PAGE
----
Monday, March 25, 2013

REVIEW: Deadly Sting by Jennifer Estep

Deadly Sting (Elemental Assassin #8) Deadly Sting by Jennifer Estep
My rating: 3 of 5 stars

The book was exciting as promised.

+ Gin
She was badass as ever. I definitely liked this book better than the previous volume because Gin was all tough in spite of a personal setback that occurred in the previous volume, i.e. Owen. In Deadly Sting, Gin was on the offensive and ready to take down bad guys.

However, to say I’m irked by Gin’s lack of magical prowess is an understatement. The heroine controls two major elements of magic, Stone and Ice. The series perpetually suggested she was possibly one of the strongest Elementals around, that she was mightier than Mab, the late Big Bad from book 1 through 5 who was powerful because she literally threw firepower. Yet, the only times I ever see Gin unleash her magic to her fullest, extraordinary potential is when she is near-death and desperate at the end of the book. This happened here in book 8, and I continue to be disappointed.

I know not all battles require blunt, brutal magic for victory, but I find that some of the time, if Gin didn’t use her magic as a last resort weapon or a defensive move, she would have won more quickly and easily. For example, Gin had the capabilities to freeze air and people as if time is standing still, which is highly convenient in a hostage situation. Half of what I read in book 8 would have been resolved neatly, imo, if Gin thought to use her magic in that way. Sure, it would have tired her out quickly and left her vulnerable but that’s what family and friends and disgruntled ex-hostages are there for — to kill who is left.

Granted, this is not really an issue of book 8, but instead is of the heroine and the series overall. But still, it’s book 8 already. Where is the magical asskicking festival I was promised?

+ Owen
The romance resolved itself, uh, somewhat. I wanted him to grovel; he didn’t grovel enough. Just barely. The silver lining side was that despite the issues, they didn’t dominate the plot because more important things were happening at the moment, ie.. people being held hostaged, bombs being set — not the time for a relationship talk. The romance was appropriately placed, and I was very glad for it. Nevertheless, I remained disenchanted with Owen. The next book need to have him make a grand gesture for Gin in order to redeem him in my eyes.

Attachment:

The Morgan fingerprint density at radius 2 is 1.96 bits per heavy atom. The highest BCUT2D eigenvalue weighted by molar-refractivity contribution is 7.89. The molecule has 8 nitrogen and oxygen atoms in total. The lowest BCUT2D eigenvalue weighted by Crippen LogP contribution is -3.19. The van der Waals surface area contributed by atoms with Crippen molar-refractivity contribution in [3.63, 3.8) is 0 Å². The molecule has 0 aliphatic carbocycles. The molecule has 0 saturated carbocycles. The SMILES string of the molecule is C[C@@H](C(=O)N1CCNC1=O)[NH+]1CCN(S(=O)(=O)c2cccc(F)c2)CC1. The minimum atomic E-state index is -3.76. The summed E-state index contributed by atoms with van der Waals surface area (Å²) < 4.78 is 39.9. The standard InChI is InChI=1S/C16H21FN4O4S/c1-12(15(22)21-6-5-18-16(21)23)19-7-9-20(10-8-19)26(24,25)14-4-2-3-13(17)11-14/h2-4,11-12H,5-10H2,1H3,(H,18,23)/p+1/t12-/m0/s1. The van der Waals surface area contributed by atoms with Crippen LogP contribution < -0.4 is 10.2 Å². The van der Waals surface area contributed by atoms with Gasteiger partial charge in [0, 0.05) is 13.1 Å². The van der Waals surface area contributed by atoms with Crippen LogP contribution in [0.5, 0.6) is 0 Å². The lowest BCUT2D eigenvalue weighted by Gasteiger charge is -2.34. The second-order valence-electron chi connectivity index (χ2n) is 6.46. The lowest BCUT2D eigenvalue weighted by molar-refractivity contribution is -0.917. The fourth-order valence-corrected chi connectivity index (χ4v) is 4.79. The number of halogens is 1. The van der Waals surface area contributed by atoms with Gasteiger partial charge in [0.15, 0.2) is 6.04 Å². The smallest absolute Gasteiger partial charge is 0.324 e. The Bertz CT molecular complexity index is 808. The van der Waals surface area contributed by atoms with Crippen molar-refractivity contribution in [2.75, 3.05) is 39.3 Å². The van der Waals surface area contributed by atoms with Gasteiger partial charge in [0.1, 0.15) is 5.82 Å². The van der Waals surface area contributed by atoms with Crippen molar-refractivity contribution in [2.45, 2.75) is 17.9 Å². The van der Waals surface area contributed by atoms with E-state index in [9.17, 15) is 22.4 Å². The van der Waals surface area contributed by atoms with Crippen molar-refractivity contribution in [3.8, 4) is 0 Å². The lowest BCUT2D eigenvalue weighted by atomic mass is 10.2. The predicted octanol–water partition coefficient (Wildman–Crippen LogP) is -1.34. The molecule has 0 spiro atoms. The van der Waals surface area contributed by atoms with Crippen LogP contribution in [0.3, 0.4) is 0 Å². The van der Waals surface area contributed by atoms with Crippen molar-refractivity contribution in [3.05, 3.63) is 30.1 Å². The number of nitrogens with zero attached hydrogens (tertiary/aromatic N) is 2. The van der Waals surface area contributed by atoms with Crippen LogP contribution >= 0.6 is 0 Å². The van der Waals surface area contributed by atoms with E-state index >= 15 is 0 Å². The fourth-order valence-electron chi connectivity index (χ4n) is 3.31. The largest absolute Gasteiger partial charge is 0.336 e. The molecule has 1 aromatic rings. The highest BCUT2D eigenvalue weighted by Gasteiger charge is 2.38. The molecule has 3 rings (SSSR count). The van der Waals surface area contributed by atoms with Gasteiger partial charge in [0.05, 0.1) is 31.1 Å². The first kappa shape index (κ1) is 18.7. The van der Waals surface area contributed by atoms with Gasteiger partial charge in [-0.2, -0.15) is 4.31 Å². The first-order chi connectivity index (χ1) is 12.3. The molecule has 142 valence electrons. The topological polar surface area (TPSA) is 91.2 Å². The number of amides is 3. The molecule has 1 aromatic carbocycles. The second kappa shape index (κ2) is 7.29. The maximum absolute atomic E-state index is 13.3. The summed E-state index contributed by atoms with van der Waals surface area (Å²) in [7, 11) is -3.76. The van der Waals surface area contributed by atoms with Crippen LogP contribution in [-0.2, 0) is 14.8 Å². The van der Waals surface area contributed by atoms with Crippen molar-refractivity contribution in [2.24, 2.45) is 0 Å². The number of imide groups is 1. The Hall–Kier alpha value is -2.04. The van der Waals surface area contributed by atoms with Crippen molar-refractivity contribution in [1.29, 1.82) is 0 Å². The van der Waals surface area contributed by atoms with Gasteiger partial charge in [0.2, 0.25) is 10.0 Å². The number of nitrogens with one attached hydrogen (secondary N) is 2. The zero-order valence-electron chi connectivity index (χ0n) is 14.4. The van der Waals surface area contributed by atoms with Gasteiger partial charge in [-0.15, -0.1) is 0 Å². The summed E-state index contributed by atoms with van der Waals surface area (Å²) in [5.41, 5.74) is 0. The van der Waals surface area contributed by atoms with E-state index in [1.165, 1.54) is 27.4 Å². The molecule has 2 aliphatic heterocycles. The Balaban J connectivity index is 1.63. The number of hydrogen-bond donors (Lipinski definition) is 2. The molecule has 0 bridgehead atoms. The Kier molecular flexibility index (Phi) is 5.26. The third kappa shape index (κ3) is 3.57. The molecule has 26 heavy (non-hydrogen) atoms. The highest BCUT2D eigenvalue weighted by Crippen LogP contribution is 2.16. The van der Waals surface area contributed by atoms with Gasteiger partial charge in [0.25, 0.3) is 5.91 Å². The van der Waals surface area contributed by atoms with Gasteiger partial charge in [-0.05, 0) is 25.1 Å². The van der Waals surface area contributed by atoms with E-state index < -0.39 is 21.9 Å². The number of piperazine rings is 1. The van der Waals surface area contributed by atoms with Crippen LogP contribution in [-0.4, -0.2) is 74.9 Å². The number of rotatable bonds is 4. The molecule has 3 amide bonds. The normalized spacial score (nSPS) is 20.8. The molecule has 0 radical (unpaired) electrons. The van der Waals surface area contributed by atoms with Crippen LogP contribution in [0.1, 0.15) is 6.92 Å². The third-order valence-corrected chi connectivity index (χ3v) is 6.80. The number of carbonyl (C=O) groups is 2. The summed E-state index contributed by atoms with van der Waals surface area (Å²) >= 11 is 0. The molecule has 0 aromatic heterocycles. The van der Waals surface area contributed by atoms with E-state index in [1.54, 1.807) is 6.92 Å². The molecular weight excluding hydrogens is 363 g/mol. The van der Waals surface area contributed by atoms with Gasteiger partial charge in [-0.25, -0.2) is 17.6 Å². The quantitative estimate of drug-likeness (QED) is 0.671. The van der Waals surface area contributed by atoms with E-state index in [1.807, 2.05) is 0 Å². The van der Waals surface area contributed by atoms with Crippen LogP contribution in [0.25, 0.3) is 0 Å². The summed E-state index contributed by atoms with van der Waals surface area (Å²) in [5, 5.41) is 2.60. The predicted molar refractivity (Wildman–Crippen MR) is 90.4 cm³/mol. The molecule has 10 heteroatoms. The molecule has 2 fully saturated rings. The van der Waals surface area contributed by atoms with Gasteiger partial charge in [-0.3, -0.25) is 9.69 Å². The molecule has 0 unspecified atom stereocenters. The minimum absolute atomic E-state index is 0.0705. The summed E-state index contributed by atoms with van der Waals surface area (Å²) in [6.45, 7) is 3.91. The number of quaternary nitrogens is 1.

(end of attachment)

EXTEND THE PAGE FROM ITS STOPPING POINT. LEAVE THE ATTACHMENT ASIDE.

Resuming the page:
+ McAllister
He was Mab’s surviving henchman, her sleazy lawyer. I knew sooner or later Gin would tie up the little, slimy loose end that was McAllister. Finally in book 8, it happened and it was better than I expected. The confrontation between Gin and him at the end was sweet, revengeful-sweet. It was the perfect case of bad karma making its well-deserved appearance.

+ the plot
The flashbacks unnecessarily continued. This is one of the better books in the series where the flashbacks weren’t burdensome, there were only two scenes of it, but still. I didn’t think the flashback enhanced the plot, and if anything they interrupted the rising tension to the climax.

The good news is that the plot was full of great action, almost movie-like. I feel like it’s been awhile since I felt this high level of suspense from this series.

In Conclusion

I rate Deadly Sting 3-stars for I liked it. There is still no apparent story arc since book 5, for me at least, but the series hasn’t become stale. In fact, it seems to be climbing up on the rollercoaster of awesomeness because of a revelation in Deadly Sting which may or may not hearken a new Big Bad.

Goodreads | Amazon

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